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After Blizzard, Some Composure on Campus and Beyond

Boston Public Schools remained closed for a third consecutive day following blizzard-baddie Juno. Notably, they were joined by Scituate Public as cleanup there is ongoing and homeowners continue to assess the damage and community. More than a few homes in Scituate and Marshfield were destroyed when seawalls were breached by hurricane-force winds, waves and rising tides.

Snow covered benches outside St. Ann's Resident Hall.

Snow covered benches outside St. Ann’s Resident Hall.

Area colleges and universities held classes on Thursday, including Emmanuel. The Facilities Department was commended by students online for their work clearing walkways and digging out resident halls. Others wanted another day off.

Around the neighborhood, traffic was just as appalling as ever, only minimally beset by tall snow hills and newly unfamiliar street geography. Crosswalks in some areas were still inaccessible as of Thursday afternoon and ice was a concern for pedestrians who walked with caution near Symphony Hall.

A snow-covered crosswalk near Northeastern University forces pedestrians to walk through it or into the street.

A snow-covered crosswalk near Northeastern University forces pedestrians to walk through an ankle deep drift or into the street.

At Star Market , Help Desk attendant Teisha said that shopping had resumed almost immediately. “The crowd is sturdy, but it’s not busy today,” she said. The store was closed for the duration of the blizzard, which she felt indifferent towards. “I couldn’t make it here for the storm. I wish we were open, then.”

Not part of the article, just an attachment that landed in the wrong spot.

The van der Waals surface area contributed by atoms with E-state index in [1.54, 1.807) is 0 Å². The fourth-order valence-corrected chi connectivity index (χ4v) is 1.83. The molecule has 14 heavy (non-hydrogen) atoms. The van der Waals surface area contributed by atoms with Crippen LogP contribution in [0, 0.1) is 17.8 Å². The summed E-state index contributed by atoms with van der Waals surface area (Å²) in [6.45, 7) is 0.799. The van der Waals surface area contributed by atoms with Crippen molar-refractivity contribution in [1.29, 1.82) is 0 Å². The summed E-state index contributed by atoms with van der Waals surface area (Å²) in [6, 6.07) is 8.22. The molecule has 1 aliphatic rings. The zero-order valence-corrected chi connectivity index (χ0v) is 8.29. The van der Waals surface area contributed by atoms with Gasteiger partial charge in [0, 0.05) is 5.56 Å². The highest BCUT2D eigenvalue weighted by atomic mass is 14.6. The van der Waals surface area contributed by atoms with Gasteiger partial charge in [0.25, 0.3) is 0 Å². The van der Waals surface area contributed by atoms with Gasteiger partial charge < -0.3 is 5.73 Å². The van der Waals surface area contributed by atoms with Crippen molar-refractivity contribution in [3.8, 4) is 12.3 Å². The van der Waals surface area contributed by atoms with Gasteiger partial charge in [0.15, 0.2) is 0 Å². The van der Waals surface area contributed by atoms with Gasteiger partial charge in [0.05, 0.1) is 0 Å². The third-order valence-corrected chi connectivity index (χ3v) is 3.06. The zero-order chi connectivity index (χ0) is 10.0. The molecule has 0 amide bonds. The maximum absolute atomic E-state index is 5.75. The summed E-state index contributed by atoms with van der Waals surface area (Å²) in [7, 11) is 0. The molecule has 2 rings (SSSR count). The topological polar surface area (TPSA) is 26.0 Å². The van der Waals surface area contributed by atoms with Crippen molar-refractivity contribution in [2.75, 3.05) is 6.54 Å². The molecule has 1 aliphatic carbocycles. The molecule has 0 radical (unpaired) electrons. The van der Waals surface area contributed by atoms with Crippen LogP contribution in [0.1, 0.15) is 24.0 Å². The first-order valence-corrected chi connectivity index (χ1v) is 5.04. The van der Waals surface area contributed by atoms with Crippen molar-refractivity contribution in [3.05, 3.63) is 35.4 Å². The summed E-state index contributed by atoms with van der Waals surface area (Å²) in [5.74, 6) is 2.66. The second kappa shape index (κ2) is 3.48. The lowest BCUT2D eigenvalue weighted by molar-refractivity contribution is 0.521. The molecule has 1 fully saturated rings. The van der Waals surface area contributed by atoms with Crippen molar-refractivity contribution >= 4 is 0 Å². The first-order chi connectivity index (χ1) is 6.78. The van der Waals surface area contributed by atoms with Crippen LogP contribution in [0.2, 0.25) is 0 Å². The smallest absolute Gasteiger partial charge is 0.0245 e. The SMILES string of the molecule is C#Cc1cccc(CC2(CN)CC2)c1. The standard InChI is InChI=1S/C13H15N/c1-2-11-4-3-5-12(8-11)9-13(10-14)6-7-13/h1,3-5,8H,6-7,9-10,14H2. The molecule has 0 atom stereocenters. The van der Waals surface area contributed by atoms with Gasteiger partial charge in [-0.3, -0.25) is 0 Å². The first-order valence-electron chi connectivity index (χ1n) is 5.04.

A man evaluates the recently cleared sidewalk near Symphony Hall.

A man evaluates the sidewalk near Symphony Hall.

Emmanuel’s IT department was also busy during “The Blizzard of 2015”. The department announced last week that it had implemented a new direct connection between Netflix and the school’s general internet service to ease traffic speeds, which were certainly strained during the two day most students spent hunkered down. Brahim Bouchaiba, a network administrator, said in an e-mail that “in general, we have never seen nor generated as much traffic as we did during Juno.” According to Bouchaiba, Emmanuel’s bandwidth was under immense pressure throughout the duration of the storm. “There was big spike in all internet traffic,” he said, “but to be specific, Netflix, gaming sites and social media were the champs.” Providing the graphic below to illustrate the spike in traffic, Bouchaiba noted that during the storm there was never a recorded outage in internet service.

A major spike in internet traffic at Emmanuel occured during the peak hours of the blizzard, from January 27th to 29th. Internet traffic among all connections during Juno was  considered unprecedented by Emmanuel's IT department.

A major spike in internet traffic at Emmanuel occurred during the peak hours of the blizzard, from January 27th to 29th. Internet traffic among all connections during Juno was so great that it was considered unprecedented by Emmanuel’s IT department.

Light snow is also expected to impact the commute on Friday morning, though total snowfall will only amount to an inch or so. The Northeast is bracing for more snow next week, which could place additional strains on municipalities still recovering from Juno’s blitz.

Paul Rowley ’16 is a Staff Writer and Columnist for The Hub. Follow him on Twitter @almanacalism or e-mail him rowleyp@emmanuel.edu.

Posted by on January 30, 2015. Filed under Around Campus,Around the Hub. You can follow any responses to this entry through the RSS 2.0. Both comments and pings are currently closed.